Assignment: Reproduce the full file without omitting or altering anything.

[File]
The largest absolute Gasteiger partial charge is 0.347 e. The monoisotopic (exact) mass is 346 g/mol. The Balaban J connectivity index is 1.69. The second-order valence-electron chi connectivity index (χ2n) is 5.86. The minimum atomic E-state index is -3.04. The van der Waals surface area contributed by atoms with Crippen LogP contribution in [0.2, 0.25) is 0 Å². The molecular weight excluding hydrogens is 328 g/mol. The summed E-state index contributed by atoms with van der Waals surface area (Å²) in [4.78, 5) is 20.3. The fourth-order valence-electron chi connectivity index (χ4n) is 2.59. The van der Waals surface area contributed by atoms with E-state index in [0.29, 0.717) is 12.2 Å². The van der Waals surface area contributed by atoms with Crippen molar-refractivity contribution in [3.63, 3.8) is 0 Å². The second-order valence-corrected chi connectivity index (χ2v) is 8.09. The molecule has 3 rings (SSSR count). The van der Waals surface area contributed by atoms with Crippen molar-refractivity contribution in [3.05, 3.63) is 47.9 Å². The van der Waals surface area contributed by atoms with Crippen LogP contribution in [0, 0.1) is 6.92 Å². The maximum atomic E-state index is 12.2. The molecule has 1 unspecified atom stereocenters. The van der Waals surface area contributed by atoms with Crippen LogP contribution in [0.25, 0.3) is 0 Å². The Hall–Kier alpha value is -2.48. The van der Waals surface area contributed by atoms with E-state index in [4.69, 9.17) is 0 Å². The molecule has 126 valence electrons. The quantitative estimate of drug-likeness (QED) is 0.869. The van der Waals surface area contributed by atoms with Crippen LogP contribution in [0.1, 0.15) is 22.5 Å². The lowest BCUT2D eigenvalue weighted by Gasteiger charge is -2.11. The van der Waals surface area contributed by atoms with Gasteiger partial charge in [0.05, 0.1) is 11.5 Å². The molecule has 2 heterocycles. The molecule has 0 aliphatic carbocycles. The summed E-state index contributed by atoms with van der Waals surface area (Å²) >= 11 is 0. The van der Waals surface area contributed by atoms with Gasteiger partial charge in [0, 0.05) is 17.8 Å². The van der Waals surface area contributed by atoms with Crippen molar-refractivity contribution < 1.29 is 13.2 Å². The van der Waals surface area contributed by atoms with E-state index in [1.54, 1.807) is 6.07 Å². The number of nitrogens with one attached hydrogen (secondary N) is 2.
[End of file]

The largest absolute Gasteiger partial charge is 0.347 e. The monoisotopic (exact) mass is 346 g/mol. The Balaban J connectivity index is 1.69. The second-order valence-electron chi connectivity index (χ2n) is 5.86. The minimum atomic E-state index is -3.04. The van der Waals surface area contributed by atoms with Crippen LogP contribution in [0.2, 0.25) is 0 Å². The molecular weight excluding hydrogens is 328 g/mol. The summed E-state index contributed by atoms with van der Waals surface area (Å²) in [4.78, 5) is 20.3. The fourth-order valence-electron chi connectivity index (χ4n) is 2.59. The van der Waals surface area contributed by atoms with E-state index in [0.29, 0.717) is 12.2 Å². The van der Waals surface area contributed by atoms with Crippen molar-refractivity contribution in [3.63, 3.8) is 0 Å². The second-order valence-corrected chi connectivity index (χ2v) is 8.09. The molecule has 3 rings (SSSR count). The van der Waals surface area contributed by atoms with Crippen molar-refractivity contribution in [3.05, 3.63) is 47.9 Å². The van der Waals surface area contributed by atoms with Crippen LogP contribution in [0, 0.1) is 6.92 Å². The maximum atomic E-state index is 12.2. The molecule has 1 unspecified atom stereocenters. The van der Waals surface area contributed by atoms with Crippen LogP contribution in [0.25, 0.3) is 0 Å². The Hall–Kier alpha value is -2.48. The van der Waals surface area contributed by atoms with E-state index in [4.69, 9.17) is 0 Å². The molecule has 126 valence electrons. The quantitative estimate of drug-likeness (QED) is 0.869. The van der Waals surface area contributed by atoms with Crippen LogP contribution in [0.1, 0.15) is 22.5 Å². The lowest BCUT2D eigenvalue weighted by Gasteiger charge is -2.11. The van der Waals surface area contributed by atoms with Gasteiger partial charge in [0.05, 0.1) is 11.5 Å². The molecule has 2 heterocycles. The molecule has 0 aliphatic carbocycles. The summed E-state index contributed by atoms with van der Waals surface area (Å²) >= 11 is 0. The van der Waals surface area contributed by atoms with Gasteiger partial charge in [0, 0.05) is 17.8 Å². The van der Waals surface area contributed by atoms with Crippen molar-refractivity contribution < 1.29 is 13.2 Å². The van der Waals surface area contributed by atoms with E-state index in [1.54, 1.807) is 6.07 Å². The number of nitrogens with one attached hydrogen (secondary N) is 2.